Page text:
Journalists deny being negatively briefed about whistleblower McCabe
None of the journalists former Garda press officer Superintendent Dave Taylor claims to have briefed negatively about Sergeant Maurice McCabe have corroborated his story, the Disclosures Tribunal has heard.
Supt Taylor claims he was ordered by then-Garda commissioner Martin Callinan to smear Sgt McCabe's reputation by telling journalists the whistleblower had been at the centre of a child sexual assault investigation.
He gave the tribunal a list of nine journalists who he claims to have negatively briefed about Sgt McCabe.
The tribunal heard five of these journalists had denied ever being briefed in this way.
The other four have not corroborated Supt Taylor's claims and cited journalistic privilege.
The five who deny being negatively briefed are Paul Williams of the Irish Independent and 'Newstalk', Paul Reynolds and John Burke of RTÉ, Juno McEnroe of the 'Irish Examiner', and Michael O'Toole of the 'Irish Daily Star'.
Mr O'Toole said he wanted to claim journalistic privilege but that no senior garda had ever smeared Sgt McCabe to him.
Other journalists who cited privilege were Conor Lally of 'The Irish Times', John Mooney of the 'Sunday Times', and Cormac O'Keeffe and Daniel McConnell of the 'Irish Examiner'.
Under questioning from tribunal counsel Diarmaid McGuinness SC, Supt Taylor said he was unable to say where and when he had briefed journalists about Sgt McCabe. He said briefings were opportunistic and random.
Tribunal chairman Mr Justice Peter Charleton asked if he could give details of the specific reaction of any journalist, but Supt Taylor said the journalists "just took the information".
He said briefings began after he was given an order by Mr Callinan in mid-2013 and ended in March 2014 when the commissioner resigned. At the time, he did not believe what he was doing was wrong but he subsequently realised it was.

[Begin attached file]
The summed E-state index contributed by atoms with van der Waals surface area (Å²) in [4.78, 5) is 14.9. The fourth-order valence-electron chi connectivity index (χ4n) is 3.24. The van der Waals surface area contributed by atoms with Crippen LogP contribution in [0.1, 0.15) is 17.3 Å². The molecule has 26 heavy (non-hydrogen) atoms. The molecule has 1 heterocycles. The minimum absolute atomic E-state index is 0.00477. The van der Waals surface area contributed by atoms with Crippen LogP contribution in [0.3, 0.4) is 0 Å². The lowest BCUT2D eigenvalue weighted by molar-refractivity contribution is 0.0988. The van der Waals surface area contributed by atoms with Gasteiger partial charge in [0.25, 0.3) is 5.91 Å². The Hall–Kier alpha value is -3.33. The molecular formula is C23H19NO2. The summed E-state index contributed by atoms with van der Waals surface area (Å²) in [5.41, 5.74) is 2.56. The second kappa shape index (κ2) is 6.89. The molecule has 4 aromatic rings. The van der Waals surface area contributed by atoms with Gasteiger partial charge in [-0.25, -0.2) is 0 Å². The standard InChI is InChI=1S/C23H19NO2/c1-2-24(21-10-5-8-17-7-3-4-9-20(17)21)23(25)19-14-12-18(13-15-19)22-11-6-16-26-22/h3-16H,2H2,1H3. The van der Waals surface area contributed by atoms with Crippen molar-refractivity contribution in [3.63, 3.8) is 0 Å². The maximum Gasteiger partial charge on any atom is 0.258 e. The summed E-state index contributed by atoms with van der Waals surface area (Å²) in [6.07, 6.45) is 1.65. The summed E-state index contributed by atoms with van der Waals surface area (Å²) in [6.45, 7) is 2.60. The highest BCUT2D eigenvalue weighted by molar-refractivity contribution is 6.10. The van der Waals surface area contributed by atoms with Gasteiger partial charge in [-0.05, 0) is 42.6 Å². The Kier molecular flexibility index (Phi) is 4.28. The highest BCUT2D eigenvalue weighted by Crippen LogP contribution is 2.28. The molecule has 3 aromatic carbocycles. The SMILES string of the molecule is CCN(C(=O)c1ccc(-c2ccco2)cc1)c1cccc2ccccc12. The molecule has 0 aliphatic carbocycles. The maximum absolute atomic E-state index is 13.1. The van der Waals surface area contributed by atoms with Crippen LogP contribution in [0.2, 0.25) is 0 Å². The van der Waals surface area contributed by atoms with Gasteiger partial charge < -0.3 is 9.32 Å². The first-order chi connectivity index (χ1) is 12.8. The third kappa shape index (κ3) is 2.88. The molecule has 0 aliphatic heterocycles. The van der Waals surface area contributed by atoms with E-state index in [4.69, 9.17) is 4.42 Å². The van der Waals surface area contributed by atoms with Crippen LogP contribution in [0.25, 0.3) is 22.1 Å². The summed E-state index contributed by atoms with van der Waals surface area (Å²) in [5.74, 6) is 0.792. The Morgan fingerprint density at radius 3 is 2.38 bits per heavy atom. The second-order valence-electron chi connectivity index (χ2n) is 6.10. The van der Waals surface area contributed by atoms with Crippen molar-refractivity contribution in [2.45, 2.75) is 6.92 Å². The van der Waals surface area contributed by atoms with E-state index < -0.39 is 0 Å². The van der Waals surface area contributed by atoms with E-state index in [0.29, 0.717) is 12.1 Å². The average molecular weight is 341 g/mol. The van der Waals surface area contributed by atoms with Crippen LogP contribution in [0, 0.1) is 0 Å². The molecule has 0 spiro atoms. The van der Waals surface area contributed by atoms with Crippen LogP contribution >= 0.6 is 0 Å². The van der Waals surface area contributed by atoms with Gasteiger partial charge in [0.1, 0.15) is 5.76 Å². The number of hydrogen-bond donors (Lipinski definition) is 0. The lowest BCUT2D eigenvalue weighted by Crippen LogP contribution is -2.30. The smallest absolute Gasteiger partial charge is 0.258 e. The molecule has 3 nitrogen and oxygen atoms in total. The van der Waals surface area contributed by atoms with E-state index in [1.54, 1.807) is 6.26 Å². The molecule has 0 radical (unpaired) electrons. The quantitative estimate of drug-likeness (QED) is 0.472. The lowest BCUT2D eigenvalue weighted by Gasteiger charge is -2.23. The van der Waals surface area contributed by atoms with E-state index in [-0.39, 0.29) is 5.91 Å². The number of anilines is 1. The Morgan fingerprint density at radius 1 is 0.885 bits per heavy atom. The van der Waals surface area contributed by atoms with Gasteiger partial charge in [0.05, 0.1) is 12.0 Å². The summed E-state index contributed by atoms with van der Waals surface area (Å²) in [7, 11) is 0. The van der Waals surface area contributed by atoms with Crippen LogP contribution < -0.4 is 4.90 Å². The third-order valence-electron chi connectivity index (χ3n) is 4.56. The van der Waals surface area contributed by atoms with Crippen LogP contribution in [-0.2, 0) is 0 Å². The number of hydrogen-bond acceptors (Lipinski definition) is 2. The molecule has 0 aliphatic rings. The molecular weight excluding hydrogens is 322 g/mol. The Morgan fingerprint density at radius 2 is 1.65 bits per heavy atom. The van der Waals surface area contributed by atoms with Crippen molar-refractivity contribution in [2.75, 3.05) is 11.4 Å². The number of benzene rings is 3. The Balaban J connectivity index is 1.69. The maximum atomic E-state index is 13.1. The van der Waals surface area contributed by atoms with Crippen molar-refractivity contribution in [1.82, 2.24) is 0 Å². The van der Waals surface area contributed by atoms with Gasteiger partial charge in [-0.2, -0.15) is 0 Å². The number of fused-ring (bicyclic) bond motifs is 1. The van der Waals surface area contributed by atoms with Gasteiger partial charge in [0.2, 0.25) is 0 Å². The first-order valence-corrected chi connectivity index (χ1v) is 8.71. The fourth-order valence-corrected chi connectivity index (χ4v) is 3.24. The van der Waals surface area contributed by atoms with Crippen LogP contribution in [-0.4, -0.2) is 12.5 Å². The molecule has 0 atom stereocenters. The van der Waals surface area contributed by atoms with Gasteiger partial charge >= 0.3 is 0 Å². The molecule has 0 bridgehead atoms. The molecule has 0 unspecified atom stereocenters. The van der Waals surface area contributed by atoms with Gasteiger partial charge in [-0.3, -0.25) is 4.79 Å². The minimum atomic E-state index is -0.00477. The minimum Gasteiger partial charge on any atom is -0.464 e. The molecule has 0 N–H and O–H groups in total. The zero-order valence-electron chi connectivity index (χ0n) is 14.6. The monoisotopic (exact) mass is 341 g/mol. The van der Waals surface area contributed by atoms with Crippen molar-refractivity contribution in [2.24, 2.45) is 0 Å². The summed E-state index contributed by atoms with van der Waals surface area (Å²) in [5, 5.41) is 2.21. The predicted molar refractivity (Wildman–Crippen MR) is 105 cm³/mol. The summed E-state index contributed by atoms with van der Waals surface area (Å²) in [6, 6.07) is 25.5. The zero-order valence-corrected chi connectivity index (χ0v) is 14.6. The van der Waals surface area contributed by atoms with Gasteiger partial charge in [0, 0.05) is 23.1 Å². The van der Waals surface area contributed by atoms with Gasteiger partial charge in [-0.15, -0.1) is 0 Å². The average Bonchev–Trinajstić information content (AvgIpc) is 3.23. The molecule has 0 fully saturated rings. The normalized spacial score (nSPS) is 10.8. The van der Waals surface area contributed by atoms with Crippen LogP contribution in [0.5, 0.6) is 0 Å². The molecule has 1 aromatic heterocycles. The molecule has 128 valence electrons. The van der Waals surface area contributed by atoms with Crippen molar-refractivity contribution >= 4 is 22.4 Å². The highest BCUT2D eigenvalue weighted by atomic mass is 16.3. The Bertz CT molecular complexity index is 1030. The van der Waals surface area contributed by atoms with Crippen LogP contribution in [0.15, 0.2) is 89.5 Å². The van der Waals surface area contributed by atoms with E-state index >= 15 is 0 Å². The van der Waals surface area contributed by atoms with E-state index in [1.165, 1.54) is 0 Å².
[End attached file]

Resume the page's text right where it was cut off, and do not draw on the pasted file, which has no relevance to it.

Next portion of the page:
Supt Taylor said Mr Callinan was "deeply frustrated" by the penalty points issue, highlighted by Sgt McCabe, was not dying down. He said he discussed Mr Callinan's order with then deputy commissioner Nóirín O'Sullivan and also informed Garda communications director Andrew McLindon.
Mr Callinan and Ms O'Sullivan have denied knowledge of a smear campaign, while Mr McLindon says he was never told by Supt Taylor of any order to brief negatively against Sgt McCabe.
The tribunal heard there was a conflict between the evidence of Supt Taylor and that of journalist Paul Williams, who in 2014 published an interview with the young woman who alleged Sgt McCabe sexually assaulted her as a child.
Sgt McCabe had been cleared of the allegation in 2007 following a Garda investigation.
Mr Williams has given evidence that he contacted Supt Taylor about a week after meeting the woman with a number of questions about the investigation. But Supt Taylor said he thought Mr Williams had contacted him on the day of the interview, not with questions but to let him know it had taken place for information purposes.
Supt Taylor said he had not instructed Mr Williams to go there, but was pleased "because it would feed into the narrative, that a story would be written that would be negative to Sgt McCabe".
Earlier, the tribunal heard how Mr Callinan was annoyed when an article appeared in the Irish Independent in April 2013 saying the commissioner had had penalty points quashed.
Mr McGuinness told the tribunal that the journalist who wrote the article said she called to the commissioner's house to check that the Martin Callinan living at that address was him.
Mr Callinan was abroad at the time, but was "quite agitated" and felt it was a breach of his privacy, Supt Taylor said.
Supt Taylor said he didn't speak to the journalist, but did meet a few days later with then Independent News and Media managing editor Michael Denieffe. At the meeting, he said he and Deputy Commissioner John Twomey "passed on the annoyance and the concern of the commissioner".